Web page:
The mayor of Campbell walked into a blood drive Wednesday to try and donate his blood, but he was rejected because he is openly gay.CAMPBELL, Calif. —
A Red Cross Blood Drive in Campbell, which started at noon, was organized because there was a reported shortage of donors in the summer months, according to officials.
At about 3 p.m., Evan Low and Rich Waterman, the city’s mayor and vice mayor, respectively, came in to sign up and donate their blood.
Both had worked to help host the blood drive but because they are openly gay they were not allowed to donate Wednesday.
Low said Wednesday that prohibiting gay donors on the basis of risk for HIV or other diseases is discriminatory because heterosexual donors can carry the same risks and their blood donations are still accepted.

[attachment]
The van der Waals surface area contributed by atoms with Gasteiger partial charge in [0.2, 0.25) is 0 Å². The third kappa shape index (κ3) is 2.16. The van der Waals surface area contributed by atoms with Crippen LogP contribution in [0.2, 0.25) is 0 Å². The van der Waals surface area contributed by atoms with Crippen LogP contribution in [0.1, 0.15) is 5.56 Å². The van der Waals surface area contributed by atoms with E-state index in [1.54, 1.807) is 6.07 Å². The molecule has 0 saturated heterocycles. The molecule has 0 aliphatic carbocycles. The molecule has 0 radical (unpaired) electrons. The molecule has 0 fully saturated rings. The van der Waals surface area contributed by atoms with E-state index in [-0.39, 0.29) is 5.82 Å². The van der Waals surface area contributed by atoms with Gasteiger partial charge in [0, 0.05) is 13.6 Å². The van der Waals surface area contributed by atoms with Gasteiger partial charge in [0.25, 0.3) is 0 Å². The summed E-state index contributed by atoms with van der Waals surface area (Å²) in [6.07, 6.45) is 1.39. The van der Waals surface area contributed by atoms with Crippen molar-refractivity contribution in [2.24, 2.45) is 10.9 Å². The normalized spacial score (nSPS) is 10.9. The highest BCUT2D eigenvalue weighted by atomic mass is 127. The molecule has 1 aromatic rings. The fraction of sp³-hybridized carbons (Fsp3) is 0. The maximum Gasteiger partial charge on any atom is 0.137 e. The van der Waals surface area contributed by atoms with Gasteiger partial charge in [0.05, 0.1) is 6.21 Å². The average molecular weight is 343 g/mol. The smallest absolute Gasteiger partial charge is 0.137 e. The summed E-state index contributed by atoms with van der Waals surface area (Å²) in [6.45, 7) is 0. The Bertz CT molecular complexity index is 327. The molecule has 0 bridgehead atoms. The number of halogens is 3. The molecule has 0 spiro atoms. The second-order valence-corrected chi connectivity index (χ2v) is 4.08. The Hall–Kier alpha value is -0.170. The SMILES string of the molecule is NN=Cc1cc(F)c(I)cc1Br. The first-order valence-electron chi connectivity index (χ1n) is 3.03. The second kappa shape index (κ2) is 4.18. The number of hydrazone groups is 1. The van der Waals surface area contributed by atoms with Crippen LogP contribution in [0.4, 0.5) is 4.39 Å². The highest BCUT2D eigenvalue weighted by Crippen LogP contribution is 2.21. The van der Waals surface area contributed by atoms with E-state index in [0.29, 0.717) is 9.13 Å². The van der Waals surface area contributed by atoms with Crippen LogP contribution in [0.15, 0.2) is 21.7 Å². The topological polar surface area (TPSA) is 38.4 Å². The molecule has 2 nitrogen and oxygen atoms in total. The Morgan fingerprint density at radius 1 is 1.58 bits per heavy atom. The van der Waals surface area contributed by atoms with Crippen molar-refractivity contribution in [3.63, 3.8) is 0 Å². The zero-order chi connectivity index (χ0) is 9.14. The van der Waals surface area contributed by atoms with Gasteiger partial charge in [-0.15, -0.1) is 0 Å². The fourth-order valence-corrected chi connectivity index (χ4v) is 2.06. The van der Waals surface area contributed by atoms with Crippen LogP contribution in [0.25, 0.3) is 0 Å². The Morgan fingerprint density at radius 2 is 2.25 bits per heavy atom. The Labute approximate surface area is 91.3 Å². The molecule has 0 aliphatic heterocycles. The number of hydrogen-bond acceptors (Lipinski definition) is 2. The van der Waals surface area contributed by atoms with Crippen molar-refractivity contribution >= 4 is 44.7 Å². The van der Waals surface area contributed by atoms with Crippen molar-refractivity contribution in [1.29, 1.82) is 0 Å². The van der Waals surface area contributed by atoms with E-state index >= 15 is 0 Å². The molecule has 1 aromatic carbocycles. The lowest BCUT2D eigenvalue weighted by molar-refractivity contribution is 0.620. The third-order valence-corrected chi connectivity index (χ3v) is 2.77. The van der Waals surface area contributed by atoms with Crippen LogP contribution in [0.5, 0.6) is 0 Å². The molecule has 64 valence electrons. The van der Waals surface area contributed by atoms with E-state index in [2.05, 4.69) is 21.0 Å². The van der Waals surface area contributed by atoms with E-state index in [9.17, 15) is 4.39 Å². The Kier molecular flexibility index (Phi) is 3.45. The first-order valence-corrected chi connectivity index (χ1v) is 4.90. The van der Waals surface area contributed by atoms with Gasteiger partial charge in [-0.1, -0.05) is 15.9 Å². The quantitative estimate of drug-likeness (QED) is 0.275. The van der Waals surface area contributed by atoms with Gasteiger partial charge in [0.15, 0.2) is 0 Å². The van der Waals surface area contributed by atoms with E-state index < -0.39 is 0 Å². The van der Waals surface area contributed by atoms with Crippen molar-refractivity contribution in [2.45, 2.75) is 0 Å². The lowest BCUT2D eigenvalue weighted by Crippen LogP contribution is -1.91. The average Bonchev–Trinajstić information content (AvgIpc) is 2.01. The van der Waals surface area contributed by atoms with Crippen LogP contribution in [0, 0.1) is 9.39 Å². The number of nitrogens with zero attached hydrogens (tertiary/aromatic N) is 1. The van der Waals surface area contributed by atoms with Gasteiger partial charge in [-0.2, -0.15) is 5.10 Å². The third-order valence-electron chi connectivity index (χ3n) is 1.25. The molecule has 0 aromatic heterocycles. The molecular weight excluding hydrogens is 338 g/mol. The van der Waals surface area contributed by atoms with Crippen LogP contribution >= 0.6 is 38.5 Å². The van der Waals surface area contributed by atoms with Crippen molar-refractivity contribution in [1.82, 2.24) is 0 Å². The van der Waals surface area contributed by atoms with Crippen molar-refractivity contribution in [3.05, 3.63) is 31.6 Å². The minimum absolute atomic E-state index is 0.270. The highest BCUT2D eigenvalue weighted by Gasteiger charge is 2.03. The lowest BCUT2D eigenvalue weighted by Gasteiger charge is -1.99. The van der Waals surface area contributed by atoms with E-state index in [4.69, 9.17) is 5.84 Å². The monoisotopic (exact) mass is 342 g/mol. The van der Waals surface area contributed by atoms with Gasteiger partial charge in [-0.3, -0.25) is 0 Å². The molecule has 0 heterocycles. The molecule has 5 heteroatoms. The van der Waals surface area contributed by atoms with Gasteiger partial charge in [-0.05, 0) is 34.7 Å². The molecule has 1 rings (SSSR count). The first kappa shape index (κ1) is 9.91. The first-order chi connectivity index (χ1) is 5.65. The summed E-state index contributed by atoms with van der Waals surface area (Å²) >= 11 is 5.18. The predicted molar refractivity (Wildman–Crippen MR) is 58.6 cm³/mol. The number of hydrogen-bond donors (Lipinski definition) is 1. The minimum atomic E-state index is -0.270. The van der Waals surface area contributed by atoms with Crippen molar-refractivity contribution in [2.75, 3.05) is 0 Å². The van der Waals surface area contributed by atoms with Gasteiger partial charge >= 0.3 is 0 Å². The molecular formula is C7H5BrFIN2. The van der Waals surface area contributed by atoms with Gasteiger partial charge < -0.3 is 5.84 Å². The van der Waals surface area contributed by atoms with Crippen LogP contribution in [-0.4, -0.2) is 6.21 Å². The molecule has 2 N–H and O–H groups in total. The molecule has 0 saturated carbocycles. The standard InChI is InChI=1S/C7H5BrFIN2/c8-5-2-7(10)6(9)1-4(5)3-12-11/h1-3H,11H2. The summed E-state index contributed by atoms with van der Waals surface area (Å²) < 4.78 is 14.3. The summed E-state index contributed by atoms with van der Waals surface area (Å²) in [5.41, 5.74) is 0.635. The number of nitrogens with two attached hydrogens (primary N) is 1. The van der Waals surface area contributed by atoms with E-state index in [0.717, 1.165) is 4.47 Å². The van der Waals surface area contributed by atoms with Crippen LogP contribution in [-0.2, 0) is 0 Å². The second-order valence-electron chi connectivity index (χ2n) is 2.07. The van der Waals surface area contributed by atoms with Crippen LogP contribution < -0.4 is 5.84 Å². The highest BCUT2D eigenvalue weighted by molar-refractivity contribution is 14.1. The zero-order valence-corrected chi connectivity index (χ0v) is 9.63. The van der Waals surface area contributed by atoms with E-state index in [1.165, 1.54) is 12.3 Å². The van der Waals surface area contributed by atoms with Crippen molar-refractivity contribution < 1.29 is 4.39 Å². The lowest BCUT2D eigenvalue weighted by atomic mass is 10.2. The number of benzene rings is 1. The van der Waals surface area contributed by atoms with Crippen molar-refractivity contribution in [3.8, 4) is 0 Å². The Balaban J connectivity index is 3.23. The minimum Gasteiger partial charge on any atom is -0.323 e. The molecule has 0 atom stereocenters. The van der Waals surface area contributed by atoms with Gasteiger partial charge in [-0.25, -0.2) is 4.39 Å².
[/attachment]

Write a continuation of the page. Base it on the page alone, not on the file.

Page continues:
Low thinks the focus should be on proper blood testing before donations enter the nation’s blood supply.
“We are in 2013 and we use science to determine the criteria for tainted blood,” said Low. It’s very important that we look at behavior and using science instead of a discriminatory policy.”
The Red Cross told KTVU that they were just following the national policies set by the U.S. Food and Drug administration (FDA), who has deferred gay blood donors since 1983 on the basis of increased risk of HIV.